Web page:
Door County, Wisconsin

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January 21, 2015

Emily J. Gertz is TakePart’s associate editor for environment and wildlife.

In the Arctic Ocean, it used to go like this: Sea ice expanded to the surrounding coastlines in the winter and melted back a bit in the summer. (Thus we often hear scientists discussing the region’s annual maximums and minimums of ice.) Multiyear ice forming to the west, northeast of Alaska and east of Russia, replaced older ice that spread farther to the east.

But as this new animation from the National Oceanic and Atmospheric Administration shows, since 1987 first-year ice (in darkest blue) has become common, while older, multiyear ice (paler blue and gray to white) has decreased sharply. From the mid-2000s on, older ice has almost vanished from the western side of the Arctic Ocean, making its final stand along the Canadian Arctic Archipelago.

The reason, of course, is climate change. The Arctic is warming at a faster rate than the rest of the world, creating profound changes in the environment. Overall, Arctic sea ice has decreased by around 14 percent since the 1970s, hitting a record low in September 2012.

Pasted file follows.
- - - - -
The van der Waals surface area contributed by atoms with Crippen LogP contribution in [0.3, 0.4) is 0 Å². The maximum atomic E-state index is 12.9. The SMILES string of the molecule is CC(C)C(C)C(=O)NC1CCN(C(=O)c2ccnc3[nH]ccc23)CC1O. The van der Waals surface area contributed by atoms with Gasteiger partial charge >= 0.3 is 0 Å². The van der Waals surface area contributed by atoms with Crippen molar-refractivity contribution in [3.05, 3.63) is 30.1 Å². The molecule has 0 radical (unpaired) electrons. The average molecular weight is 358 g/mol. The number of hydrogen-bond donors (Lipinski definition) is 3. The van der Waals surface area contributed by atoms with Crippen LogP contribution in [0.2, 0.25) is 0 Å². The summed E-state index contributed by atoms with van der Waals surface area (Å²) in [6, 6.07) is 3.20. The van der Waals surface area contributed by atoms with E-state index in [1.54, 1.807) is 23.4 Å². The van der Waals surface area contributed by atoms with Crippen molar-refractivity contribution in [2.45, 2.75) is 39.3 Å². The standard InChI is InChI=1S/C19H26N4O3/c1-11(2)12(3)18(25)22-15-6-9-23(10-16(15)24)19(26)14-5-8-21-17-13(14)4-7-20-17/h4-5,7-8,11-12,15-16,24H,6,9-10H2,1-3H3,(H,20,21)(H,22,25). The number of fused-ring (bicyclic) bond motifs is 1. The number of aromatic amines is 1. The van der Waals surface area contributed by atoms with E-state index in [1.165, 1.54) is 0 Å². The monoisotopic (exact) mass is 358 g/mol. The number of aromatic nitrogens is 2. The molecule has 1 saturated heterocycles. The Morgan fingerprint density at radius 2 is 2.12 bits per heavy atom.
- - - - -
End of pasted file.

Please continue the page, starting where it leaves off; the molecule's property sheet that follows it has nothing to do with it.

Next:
Historically most of the Arctic ice cap was made of multiyear ice fringed by thinner first-year ice. The ice thickened as it endured from year to year, creating a strong platform for both animals, such as polar bears, and native hunters to use for resting and finding prey. The older ice protected the coastlines from erosion. Thicker ice also likely reflected more of the sun’s heat back into space, helping to keep temperatures relatively cool in the northern hemisphere.

Now rising temperatures in the western Arctic Ocean are dampening the formation of long-term sea ice. At the same time, the ocean’s loop current continues to transport sea ice into the North Atlantic east of Greenland.

“The best scientists in the world are all telling us that our activities are changing the climate,” President Obama said in his State of the Union speech Tuesday night. “I will not let this Congress endanger the health of our children by turning back the clock on our efforts.”